Tuesday, January 31, 2023

Adnoc challenges oil removal with push to pump out

Must read

[ad_1]

Some of the world’s biggest oil groups are increasingly on the defensive, as investor pressure on climate change forces them to pull out of dirtier companies and funnel cash to greener energy.

But Sultan Al Jaber, head of Abu Dhabi’s national oil company, makes no apologies for ramping up crude production – and is ready to step in.

“We see the writing on the wall and see the desirability of decisions made by other companies,” he told the Financial Times.

Mr. Jaber has a singular vision: to increase the production capacity of the United Arab Emirates – already Opec’s third largest producer – from around 3 million barrels of oil per day in 2016 to 5 million b / d of by 2030.

“We will not leave any opportunity non-existent,” he said. “We are continuing our exploration programs, identifying proven reserves, increasing production, and wherever we can, we will attract strategic partners.”

The position is particularly hard, given that Mr. Jaber also counts the role of climate czar among his various government positions. Abu Dhabi owns the vast majority of UAE’s oil, which generates 42% of the capital’s revenue.

He insisted that UAE crude – among the cheapest to extract – would be needed even in a world that is moving away from fossil fuels. And unlike some world leaders in the petroleum industry who believe demand may have peaked, he expects global consumption to return to 105 million bpd by 2030, more than its levels. high before the pandemic of about 100 million bpd.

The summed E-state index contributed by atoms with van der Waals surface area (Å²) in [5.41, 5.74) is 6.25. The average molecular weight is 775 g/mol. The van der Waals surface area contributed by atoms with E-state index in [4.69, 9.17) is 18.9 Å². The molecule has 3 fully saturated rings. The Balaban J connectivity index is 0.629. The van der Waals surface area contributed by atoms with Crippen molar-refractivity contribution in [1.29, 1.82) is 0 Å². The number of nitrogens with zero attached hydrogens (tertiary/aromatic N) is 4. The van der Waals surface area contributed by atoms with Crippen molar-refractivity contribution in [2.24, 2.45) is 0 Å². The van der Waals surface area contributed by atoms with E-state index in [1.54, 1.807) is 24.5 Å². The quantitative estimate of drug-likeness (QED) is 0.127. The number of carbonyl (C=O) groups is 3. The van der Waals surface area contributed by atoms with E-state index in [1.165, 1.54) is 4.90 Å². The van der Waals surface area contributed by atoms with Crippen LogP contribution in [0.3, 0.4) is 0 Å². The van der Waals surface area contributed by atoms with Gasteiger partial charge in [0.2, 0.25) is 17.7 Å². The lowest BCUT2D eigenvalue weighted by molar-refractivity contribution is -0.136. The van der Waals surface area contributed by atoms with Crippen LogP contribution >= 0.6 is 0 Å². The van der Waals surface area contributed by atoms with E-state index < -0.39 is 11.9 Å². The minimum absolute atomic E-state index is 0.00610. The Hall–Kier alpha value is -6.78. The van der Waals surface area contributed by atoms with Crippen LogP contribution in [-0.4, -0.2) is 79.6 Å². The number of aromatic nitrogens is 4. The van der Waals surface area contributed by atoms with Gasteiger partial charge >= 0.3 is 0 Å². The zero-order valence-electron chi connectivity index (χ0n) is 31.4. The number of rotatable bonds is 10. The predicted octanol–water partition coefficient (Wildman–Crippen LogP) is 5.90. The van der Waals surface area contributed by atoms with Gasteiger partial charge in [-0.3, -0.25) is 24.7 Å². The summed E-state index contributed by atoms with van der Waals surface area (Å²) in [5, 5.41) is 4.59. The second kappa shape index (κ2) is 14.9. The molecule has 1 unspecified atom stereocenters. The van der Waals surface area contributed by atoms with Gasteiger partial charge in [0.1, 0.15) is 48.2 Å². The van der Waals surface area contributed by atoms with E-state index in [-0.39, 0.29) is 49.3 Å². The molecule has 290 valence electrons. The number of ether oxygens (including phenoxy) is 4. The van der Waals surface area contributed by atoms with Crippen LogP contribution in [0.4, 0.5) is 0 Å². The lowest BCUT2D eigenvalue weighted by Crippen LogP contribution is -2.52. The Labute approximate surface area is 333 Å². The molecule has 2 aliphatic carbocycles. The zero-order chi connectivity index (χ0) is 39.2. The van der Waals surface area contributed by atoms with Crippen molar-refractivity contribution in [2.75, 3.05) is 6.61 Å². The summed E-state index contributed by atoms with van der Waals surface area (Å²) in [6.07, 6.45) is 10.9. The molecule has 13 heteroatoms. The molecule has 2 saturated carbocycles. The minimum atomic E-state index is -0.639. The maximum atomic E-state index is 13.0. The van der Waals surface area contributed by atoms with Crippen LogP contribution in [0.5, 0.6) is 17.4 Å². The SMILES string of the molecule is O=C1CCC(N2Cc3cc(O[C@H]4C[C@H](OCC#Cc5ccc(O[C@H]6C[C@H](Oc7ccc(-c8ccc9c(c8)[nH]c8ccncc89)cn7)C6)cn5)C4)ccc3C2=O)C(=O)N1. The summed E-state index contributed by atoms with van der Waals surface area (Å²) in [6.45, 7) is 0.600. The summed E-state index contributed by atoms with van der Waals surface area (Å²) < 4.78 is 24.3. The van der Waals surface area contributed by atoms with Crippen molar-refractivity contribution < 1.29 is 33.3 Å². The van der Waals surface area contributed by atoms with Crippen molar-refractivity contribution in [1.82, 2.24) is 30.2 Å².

“We are a long-time player,” Jaber said. “The future will require more oil and more hydrocarbon resources. . . Being the cheapest producer will always give us a competitive advantage. “

The partners of Adnoc support Mr. Jaber’s strategy.

“This excess oil supply at the moment is not going to last,” said Vicky Hollub, managing director of Occidental Petroleum, which has an exploration deal with the Gulf group. Given the rapid recoveries in China and India, the global rollout of coronavirus vaccines, and the recent lack of investment from many other companies, “this is going to cause an oil shortage and Sultan.” . . understand that ”.

In the short term, Mr. Jaber’s production ambitions run counter to the supply restriction displayed by OPEC and its allies. The 23-member alliance – of which the United Arab Emirates is a part – agreed last year to cut production to a record 9.7 mb / d as demand plummeted.